NASA scientists are studying a large metallic asteroid that they think could be the molten core of a planet as large as Mars. Asteroid 16 Psyche, the object in question, revolves around the Sun between Mars and Jupiter.
According to the researchers, 16 Psyche was probably the outcome of a violent planetary collision that took place when the Solar System was still in its infancy. To delve deeper into the mysteries surrounding 16 Psyche, NASA now wants to send a probe to what is also being recognized as the largest metallic asteroid in our Solar System discovered yet.
In fact, this will be the first ever time when scientists will be exploring a world made almost entirely of metal. They are hoping that Psyche will help them learn a lot of previously unknown aspects of how the iron-nickel core of Earth was formed.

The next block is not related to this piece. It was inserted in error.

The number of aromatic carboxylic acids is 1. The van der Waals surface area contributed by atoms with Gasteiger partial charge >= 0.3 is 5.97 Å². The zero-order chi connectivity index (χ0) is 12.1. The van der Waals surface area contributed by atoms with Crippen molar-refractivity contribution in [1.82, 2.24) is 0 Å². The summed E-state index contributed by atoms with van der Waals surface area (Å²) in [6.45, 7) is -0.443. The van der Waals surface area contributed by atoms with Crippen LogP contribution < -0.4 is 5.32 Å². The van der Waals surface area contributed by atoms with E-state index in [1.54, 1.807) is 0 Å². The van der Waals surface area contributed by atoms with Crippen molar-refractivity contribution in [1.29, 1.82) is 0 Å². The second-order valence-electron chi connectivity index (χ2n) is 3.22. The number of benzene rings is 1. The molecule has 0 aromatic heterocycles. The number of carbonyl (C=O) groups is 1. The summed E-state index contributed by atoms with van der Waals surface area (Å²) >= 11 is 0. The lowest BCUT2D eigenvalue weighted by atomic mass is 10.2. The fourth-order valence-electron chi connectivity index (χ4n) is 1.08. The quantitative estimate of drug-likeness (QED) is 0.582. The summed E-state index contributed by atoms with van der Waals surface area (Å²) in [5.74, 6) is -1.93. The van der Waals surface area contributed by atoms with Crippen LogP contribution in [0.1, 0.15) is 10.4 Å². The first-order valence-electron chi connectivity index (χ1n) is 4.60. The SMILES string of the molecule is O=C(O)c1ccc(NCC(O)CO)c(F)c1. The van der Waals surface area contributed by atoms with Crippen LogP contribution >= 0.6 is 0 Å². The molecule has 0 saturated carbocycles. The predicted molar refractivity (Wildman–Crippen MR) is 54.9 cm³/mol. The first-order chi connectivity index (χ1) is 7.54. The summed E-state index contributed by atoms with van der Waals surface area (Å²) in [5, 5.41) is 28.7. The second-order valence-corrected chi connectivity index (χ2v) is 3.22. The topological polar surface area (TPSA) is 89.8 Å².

“If Psyche has a magnetic field then it was the molten core of a little planet that was stripped of its rocky exterior….Its original body might have been as small as Vesta, or as large as Mars,” said Linda Elkins-Tanton, director of the School of Earth and Space Exploration at the Arizona State University, via The Times.
Vesta happens to be the second-largest asteroid in the Solar System. It has a diameter of 326 miles. Compared to that, 16 Psyche has a diameter of 150 miles and is made almost entirely of nickel and iron. This could be the only object in the Earth’s cosmic vicinity that scientists will be able to experiment directly.
Currently under review by NASA, the proposed mission Psyche is likely to cost somewhere around $500 million. If all go as per plan, the probe will launch in November 2020 and arrive at 16 Psyche in 2026.